For years, the sharing economy was pitched as an altruistic form of capitalism — an answer to consumption run amok. Why own your own car or power tools or copies of The Life-Changing Magic of Tidying Up if each sat idle for most of its life? The sharing economy would let strangers around the world maximize the utility of every possession to the benefit of all.
This strikes me as a selective history. One reason we have such a hodgepodge of names for the “sharing” economy—gig economy, platform economy, networked economy, on-demand economy, peer economy, Uber economy, collaborative economy, etc.—is because people realized fairly fast that “sharing” was a misnomer for what was really going on. Even the government figured this out and in 2016 proposed rebranding these companies as “digital matching firms.” Arun Sundararajan, a professor at NYU Stern who wrote a book on the sharing economy, favors the phrase “crowd-based capitalism.” In the beginning there were a few true sharing platforms, like Couchsurfing, but it quickly became apparent that most were transactional. Cagle seems mad the “sharing” economy didn’t live up to the ideals preached by its biggest acolytes, but does anything ever?
Back at The Atlantic, Alexis Madrigal puts it better:
The basic economics of moving human beings and stuff around the physical world at the touch of a button is not an obviously profitable enterprise. And even when venture capitalists are willing to buy growth for these companies, they still tend to pay their workers close to minimum wage—especially after considering expenses—and generally don’t provide the nominal security of an actual job.
The problem isn’t that the “sharing” economy didn’t share, it’s that it was a massive experiment in convenience made possible by smartphones, venture capital, and contract labor from regular people who tended to get screwed over when the venture funding went away and the company realized it didn’t have a sustainable business.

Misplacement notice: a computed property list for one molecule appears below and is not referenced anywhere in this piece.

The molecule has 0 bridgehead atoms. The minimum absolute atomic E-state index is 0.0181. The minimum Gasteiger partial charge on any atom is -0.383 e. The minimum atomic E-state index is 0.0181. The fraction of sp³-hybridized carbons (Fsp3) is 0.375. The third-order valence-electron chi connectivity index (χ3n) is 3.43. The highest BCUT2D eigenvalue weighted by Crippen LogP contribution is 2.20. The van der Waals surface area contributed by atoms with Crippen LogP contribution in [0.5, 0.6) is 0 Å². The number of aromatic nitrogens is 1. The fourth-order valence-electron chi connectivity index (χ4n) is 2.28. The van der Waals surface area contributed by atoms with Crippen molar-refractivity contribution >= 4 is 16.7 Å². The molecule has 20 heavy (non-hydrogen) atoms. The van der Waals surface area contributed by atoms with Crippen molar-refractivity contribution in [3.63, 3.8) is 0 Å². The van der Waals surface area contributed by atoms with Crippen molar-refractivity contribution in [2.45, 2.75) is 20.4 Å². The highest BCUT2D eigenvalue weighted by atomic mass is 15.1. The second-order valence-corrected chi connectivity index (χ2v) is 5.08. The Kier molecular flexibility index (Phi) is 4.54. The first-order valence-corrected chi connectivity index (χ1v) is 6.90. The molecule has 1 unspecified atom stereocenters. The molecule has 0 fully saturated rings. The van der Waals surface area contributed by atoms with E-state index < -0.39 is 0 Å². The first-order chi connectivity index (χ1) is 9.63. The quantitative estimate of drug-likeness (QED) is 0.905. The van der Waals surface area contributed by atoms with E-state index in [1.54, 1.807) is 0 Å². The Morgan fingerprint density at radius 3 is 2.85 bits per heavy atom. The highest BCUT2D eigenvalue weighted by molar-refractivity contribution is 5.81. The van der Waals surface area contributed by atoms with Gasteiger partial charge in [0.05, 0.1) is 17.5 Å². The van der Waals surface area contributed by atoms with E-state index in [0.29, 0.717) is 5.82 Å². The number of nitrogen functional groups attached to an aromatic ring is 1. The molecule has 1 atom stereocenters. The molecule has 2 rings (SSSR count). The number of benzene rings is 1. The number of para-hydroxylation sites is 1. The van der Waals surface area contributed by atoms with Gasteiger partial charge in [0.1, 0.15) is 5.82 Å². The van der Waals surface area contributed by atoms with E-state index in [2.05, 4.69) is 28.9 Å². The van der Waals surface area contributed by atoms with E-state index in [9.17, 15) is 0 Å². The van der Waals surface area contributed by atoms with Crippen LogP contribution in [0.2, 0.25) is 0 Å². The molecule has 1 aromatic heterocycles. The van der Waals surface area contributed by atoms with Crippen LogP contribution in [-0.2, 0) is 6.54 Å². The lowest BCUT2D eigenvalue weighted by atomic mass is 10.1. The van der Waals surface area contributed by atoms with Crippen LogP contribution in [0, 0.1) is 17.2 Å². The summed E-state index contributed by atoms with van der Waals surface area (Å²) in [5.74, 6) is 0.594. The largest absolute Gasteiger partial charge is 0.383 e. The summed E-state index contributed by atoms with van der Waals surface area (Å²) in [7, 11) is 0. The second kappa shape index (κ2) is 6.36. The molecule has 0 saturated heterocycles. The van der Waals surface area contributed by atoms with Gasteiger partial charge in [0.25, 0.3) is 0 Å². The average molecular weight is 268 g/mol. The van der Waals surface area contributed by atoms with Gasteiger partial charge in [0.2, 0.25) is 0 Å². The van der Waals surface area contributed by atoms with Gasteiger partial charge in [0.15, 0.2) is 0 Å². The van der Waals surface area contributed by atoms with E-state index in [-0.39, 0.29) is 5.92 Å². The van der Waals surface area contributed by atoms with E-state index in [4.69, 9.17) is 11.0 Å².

Also in retrospection, Uber will pay $20 million to settle a worker classification lawsuit that once seemed like the greatest challenge to its business model. The suit, which at one point encompassed as many as 385,000 drivers in California and Massachusetts, alleged that drivers had been misclassified as independent contractors when they were in fact employees. The chance that drivers could be deemed employees, forcing Uber to pay them benefits and a minimum wage, has hung over the company even as it has pushed toward an initial public offering. The settlement still requires approval by a judge (the judge tossed a previous $100 million settlement). It seems safe to say Uber will be glad to have this one wrapped up.
Airbnb paid more than $400 million to acquire HotelTonight, a site that curates listings from boutique hotels and the occasional hotel chain. HotelTonight is popular among the millennial crowd for its mobile app, which offers “ephemeral” deals designed to help travelers avoid decision paralysis. It makes money by taking a cut of bookings generated through its site.
My coworker Rosie Spinks, who has written a good bit about HotelTonight, is interested in what the acquisition will do for Airbnb’s messy booking experience:
HotelTonight is also quite different from Airbnb’s booking experience—which, in step with the company’s impressive and dizzying transformation, has become increasingly complex. Once you get past whether you want to book a restaurant, “experience,” or accommodation, and you’ve entered your dates, destination, and number of travelers, you are then presented with four different categories for “home type” (entire place, private room, hotel room, shared room) and then, in another set of filters a couple clicks away, 15 different property types to choose from (ranging from boutique hotels and chalets to lofts and cabins). One of the perils of providing an “end to end” travel experience, it seems, is that you need the booking experience to keep up with it.
As someone who has personally become overwhelmed browsing inventory on Airbnb, I second this description. Airbnb is working to add more professional and curated listings—more hotel-like, you might say—to its site before it goes public. Such listings make it easier for customers with last-minute travel plans, which can be difficult for Airbnb hosts renting out a home or spare room to accommodate. They could also be easier to navigate than the dizzying array of home listings where you need to read a critical mass of guest reviews before feeling confident enough to book. In January, Airbnb said the number of rooms available on its site that hosts classified as hotels, bed and breakfasts, hostels, or resorts increased 152% over the previous year, though it didn’t provide the underlying numbers on that inventory.